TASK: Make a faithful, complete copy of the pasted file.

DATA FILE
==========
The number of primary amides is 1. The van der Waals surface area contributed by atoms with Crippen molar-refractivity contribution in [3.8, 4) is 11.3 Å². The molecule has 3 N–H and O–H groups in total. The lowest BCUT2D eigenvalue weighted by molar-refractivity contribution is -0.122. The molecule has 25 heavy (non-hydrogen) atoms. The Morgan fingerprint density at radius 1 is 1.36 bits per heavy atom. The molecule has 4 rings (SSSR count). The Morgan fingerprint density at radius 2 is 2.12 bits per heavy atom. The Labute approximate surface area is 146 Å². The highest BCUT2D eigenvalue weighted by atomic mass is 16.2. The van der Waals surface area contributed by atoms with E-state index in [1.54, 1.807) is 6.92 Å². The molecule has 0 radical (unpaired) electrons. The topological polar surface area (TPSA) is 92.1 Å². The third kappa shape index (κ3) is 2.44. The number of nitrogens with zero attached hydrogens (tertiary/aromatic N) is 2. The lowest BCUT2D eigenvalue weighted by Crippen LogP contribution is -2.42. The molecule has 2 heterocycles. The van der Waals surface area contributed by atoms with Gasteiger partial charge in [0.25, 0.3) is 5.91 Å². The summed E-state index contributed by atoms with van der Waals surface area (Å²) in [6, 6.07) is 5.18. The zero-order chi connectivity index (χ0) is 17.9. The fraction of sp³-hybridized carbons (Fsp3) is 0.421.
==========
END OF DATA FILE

The number of primary amides is 1. The van der Waals surface area contributed by atoms with Crippen molar-refractivity contribution in [3.8, 4) is 11.3 Å². The molecule has 3 N–H and O–H groups in total. The lowest BCUT2D eigenvalue weighted by molar-refractivity contribution is -0.122. The molecule has 25 heavy (non-hydrogen) atoms. The Morgan fingerprint density at radius 1 is 1.36 bits per heavy atom. The molecule has 4 rings (SSSR count). The Morgan fingerprint density at radius 2 is 2.12 bits per heavy atom. The Labute approximate surface area is 146 Å². The highest BCUT2D eigenvalue weighted by atomic mass is 16.2. The van der Waals surface area contributed by atoms with E-state index in [1.54, 1.807) is 6.92 Å². The molecule has 0 radical (unpaired) electrons. The topological polar surface area (TPSA) is 92.1 Å². The third kappa shape index (κ3) is 2.44. The number of nitrogens with zero attached hydrogens (tertiary/aromatic N) is 2. The lowest BCUT2D eigenvalue weighted by Crippen LogP contribution is -2.42. The molecule has 2 heterocycles. The van der Waals surface area contributed by atoms with Gasteiger partial charge in [0.25, 0.3) is 5.91 Å². The summed E-state index contributed by atoms with van der Waals surface area (Å²) in [6, 6.07) is 5.18. The zero-order chi connectivity index (χ0) is 17.9. The fraction of sp³-hybridized carbons (Fsp3) is 0.421.